The injury news is a lot more positive for Washington. The only pressing concern is the status of fullback Darrel Young, who has been hampered by a hamstring injury in recent weeks.
CSN Washington's Tarik EL-Bashir notes that Young's status for Sunday is currently unclear. He also highlights the fullback's importance to Morris' production:
Running back Alfred Morris probably also hopes it’s not a serious setback. Before Young’s injury, Morris gained 6.8 yards per carry on nine attempts against the Falcons, including a 37-yarder. Young made a key block on safety Zeke Motta to spring Morris.
After Young’s injury, though, Morris’ average dropped to 4.8 yards per carry on his final nine attempts in the Redskins’ 27-26 defeat at the Georgia Dome.
The Redskins are more potent on the ground with Young in the lineup. But embattled offensive coordinator Kyle Shanahan ought to be able to tweak things to still create huge holes for Morris.
The younger Shanahan's greater challenge could be compensating for another week without Jordan Reed. The versatile rookie tight end has been struggling with the aftereffects of a concussion suffered in Week 11.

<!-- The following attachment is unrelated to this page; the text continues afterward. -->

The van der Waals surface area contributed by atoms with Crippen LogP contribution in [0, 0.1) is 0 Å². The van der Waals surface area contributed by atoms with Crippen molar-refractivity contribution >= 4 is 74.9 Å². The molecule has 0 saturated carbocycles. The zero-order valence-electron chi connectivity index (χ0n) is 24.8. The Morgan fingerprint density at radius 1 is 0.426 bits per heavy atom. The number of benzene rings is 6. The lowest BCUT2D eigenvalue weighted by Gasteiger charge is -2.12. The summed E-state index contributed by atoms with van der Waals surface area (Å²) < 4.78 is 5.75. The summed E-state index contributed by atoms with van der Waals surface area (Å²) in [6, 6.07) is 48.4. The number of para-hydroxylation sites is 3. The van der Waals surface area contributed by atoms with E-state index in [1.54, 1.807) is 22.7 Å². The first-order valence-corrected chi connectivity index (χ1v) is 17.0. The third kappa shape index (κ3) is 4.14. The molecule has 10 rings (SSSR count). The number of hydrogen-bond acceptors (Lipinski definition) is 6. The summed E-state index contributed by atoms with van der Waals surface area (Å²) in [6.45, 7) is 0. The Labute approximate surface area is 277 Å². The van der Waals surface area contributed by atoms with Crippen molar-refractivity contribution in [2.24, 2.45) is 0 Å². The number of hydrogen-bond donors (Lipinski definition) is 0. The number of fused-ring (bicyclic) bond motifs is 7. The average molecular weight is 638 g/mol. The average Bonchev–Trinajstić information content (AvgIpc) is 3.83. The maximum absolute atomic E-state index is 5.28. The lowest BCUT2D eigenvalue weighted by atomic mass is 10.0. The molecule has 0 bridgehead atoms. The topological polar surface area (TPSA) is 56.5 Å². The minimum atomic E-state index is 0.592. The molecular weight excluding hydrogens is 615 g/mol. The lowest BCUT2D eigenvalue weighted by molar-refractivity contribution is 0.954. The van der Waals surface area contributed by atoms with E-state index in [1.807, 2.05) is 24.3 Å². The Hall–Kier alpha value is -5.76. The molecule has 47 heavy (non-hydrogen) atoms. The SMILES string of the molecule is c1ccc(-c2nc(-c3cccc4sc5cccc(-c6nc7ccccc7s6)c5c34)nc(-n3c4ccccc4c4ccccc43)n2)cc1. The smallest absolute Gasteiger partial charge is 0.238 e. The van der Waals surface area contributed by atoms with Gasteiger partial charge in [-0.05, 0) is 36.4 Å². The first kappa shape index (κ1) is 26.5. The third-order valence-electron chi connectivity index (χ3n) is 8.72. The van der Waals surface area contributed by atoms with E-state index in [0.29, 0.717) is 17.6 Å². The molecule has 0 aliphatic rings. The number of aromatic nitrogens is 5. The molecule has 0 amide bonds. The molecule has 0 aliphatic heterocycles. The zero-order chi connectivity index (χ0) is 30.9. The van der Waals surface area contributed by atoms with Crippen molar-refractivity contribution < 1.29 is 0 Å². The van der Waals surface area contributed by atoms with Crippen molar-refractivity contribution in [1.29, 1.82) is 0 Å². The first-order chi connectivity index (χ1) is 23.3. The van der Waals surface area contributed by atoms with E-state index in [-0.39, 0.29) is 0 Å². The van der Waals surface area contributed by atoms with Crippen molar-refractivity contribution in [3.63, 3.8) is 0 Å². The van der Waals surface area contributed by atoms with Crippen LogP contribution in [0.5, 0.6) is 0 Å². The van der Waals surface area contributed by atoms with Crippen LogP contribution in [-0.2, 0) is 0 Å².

He hasn't played since, and as yet there is no word on his availability for Week 16. Reed is a big miss because of his ability to line up anywhere and pose mismatches in coverage.
Getting Davis, who at his best possesses similar skills, more involved can help mitigate the damage.
But the main focus on the passing game this week will be on a prolific wide receiver nearing a franchise record.
Pierre Garcon Ready to Surpass Art Monk
It has been a quite brilliant personal season for Pierre Garcon. His efforts have inched him closer to surpassing the great Art Monk for the most receptions in a season in Redskins history:
Garcon has averaged seven catches a game in the last three weeks, so he should make short work of the 10 he needs to earn a piece of history.
It would be a nice personal achievement for Garcon and also a rare cause for team pride in what has been an otherwise dreadful season.